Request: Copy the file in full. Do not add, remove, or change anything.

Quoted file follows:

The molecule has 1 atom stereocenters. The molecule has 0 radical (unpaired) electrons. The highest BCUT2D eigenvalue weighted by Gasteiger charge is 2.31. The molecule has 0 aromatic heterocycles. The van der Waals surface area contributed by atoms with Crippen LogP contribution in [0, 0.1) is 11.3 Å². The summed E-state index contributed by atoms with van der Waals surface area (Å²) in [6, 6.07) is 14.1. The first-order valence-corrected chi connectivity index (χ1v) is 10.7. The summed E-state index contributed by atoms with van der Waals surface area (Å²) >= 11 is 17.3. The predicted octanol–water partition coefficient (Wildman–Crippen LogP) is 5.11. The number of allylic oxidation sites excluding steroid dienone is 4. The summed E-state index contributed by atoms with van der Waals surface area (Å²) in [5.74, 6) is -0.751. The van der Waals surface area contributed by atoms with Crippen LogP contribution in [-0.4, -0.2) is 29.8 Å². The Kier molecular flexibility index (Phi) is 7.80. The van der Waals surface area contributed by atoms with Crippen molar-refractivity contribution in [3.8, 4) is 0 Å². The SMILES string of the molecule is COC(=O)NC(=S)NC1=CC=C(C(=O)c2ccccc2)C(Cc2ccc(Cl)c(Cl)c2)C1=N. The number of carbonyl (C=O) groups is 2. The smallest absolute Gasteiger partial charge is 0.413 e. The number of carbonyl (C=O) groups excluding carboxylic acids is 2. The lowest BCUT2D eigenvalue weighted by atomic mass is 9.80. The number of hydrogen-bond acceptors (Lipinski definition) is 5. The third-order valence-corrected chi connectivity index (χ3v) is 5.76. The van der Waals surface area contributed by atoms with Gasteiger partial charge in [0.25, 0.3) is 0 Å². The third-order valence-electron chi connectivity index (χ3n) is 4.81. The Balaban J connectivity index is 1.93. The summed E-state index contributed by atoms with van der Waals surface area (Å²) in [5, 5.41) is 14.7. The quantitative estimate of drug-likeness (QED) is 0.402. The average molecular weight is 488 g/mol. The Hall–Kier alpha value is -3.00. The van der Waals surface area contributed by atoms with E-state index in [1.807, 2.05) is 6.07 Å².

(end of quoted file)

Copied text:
The molecule has 1 atom stereocenters. The molecule has 0 radical (unpaired) electrons. The highest BCUT2D eigenvalue weighted by Gasteiger charge is 2.31. The molecule has 0 aromatic heterocycles. The van der Waals surface area contributed by atoms with Crippen LogP contribution in [0, 0.1) is 11.3 Å². The summed E-state index contributed by atoms with van der Waals surface area (Å²) in [6, 6.07) is 14.1. The first-order valence-corrected chi connectivity index (χ1v) is 10.7. The summed E-state index contributed by atoms with van der Waals surface area (Å²) >= 11 is 17.3. The predicted octanol–water partition coefficient (Wildman–Crippen LogP) is 5.11. The number of allylic oxidation sites excluding steroid dienone is 4. The summed E-state index contributed by atoms with van der Waals surface area (Å²) in [5.74, 6) is -0.751. The van der Waals surface area contributed by atoms with Crippen LogP contribution in [-0.4, -0.2) is 29.8 Å². The Kier molecular flexibility index (Phi) is 7.80. The van der Waals surface area contributed by atoms with Crippen molar-refractivity contribution in [3.8, 4) is 0 Å². The SMILES string of the molecule is COC(=O)NC(=S)NC1=CC=C(C(=O)c2ccccc2)C(Cc2ccc(Cl)c(Cl)c2)C1=N. The number of carbonyl (C=O) groups is 2. The smallest absolute Gasteiger partial charge is 0.413 e. The number of carbonyl (C=O) groups excluding carboxylic acids is 2. The lowest BCUT2D eigenvalue weighted by atomic mass is 9.80. The number of hydrogen-bond acceptors (Lipinski definition) is 5. The third-order valence-corrected chi connectivity index (χ3v) is 5.76. The van der Waals surface area contributed by atoms with Gasteiger partial charge in [0.25, 0.3) is 0 Å². The third-order valence-electron chi connectivity index (χ3n) is 4.81. The Balaban J connectivity index is 1.93. The summed E-state index contributed by atoms with van der Waals surface area (Å²) in [5, 5.41) is 14.7. The quantitative estimate of drug-likeness (QED) is 0.402. The average molecular weight is 488 g/mol. The Hall–Kier alpha value is -3.00. The van der Waals surface area contributed by atoms with E-state index in [1.807, 2.05) is 6.07 Å².